There is the potential here for a radical turnaround in public opinion, and the War Party is running scared. They thought they would have time to consolidate their position and even have the opportunity to start moving in on their next target. Instead, however, they have been thrown on the defensive, with chief warlord Donald Rumsfeld now forced to admit – not long after the presidential proclamation of "victory" – the fighting will continue "for some time." Oh, but please don't use politically incorrect terminology to describe the U.S. predicament: we are not to refer to the simmering conflict in Iraq as a "guerrilla war," scolds Rummy, and "quagmire" is completely out of the question:

"There are so many cartoons where press people are saying 'Is it Vietnam yet?' hoping it is, and wondering if it is, and it isn't. It's a different time, it's a different era, it's a different place."

Iraq isn't Vietnam, this much is true, which means it could just as likely be far worse than Vietnam. When we fought the Viet Cong, Communism was already a dying religion. But Islam is a different matter. As for "hoping it is" another Vietnam, how typical of a government official to blame the victims of his policies for the disastrous results.

"What are we getting into?"

Rumsfeld and the War Party have no answer to the sergeant's question, not an honest one at any rate. They lied by omission to the American people by downplaying both the human and the economic costs of our Pyrrhic victory. America's men and women in uniform are the greatest victims of a reckless policy. This is just the beginning, and military families sense it. A recent headline in the Michigan Grand Rapids Press, "Fighting in Iraq is supposed to be over, but local moms know better," sums up their feelings. A military mom scoffs at Bush's "Top Gun" performance aboard the Abraham Lincoln: "Mission Accomplished" read the banner ostentatiously festooned across the great ship, another big lie they now deny, but

"It doesn't feel that way to Sand Lake resident Karen Smith. She hears the reports – six British killed in a riot, a U.S. soldier shot in the head at a suburban Baghdad sidewalk store, another shot in the back on night patrol. And she wonders how much longer her son, Army Sgt. Shane Smith, will be told to stay, says Smith, 49.

"'I think we need to leave. I think we need to do what we can and get out of there. They are turning on us. We have got to get out of there.'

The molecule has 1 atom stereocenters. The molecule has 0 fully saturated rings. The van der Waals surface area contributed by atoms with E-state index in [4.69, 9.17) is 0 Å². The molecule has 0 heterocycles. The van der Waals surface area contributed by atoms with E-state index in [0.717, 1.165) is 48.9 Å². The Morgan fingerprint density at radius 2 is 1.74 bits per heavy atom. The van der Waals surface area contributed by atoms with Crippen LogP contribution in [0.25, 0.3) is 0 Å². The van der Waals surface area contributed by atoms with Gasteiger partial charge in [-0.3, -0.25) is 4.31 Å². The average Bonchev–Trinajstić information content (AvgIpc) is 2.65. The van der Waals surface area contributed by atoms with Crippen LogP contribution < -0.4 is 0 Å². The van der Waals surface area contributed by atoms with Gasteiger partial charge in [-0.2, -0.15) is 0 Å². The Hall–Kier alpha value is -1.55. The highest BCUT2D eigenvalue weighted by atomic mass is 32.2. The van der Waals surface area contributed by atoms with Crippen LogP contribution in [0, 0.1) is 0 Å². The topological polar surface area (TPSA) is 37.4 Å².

"It's a sentiment echoed in homes of many military families across West Michigan, as doubts creep in about a mission with no clear end in sight."

Far from ending the war, the occupation of Iraq is only the first phase of a neoconservative Dr. Strangelove-style plan to "transform" the Middle East. And we aren't going to have any grumbling in the ranks, not if Rep. Peter Hoekstra, a Republican representing Ms. Smith and her family, has anything to say about it. The Grand Rapids Press quotes Hoekstra, R-Holland, scolding the families of military personnel who dare complain:

"Americans have gotten used to lightning-quick wars and minimal casualties. These folks did sign up for the U.S. armed forces and one of the real possibilities is military combat."

Yeah, so just shut up and die, buddy – that's what we're telling our soldiers. That is the message this administration – having slashed veterans' benefits and opposed giving soldiers on the front lines a break on their college loan repayments – is sending to the military community.

You can bet your bottom dollar they'll be trying to collect on that college loan long after Johnny comes marching home: maybe mutilated, or otherwise permanently traumatized. Perhaps in a body-bag.

Listen up, soldier – your fate is of no importance to the warmongering clique that never served a day in the military and yet presumes to nurture Napoleonic ambitions. They lied about the reasons for this war, and you are paying the full price of it. You and your families, who live on a begrudged pittance, are but pawns on a chessboard and just as dispensable.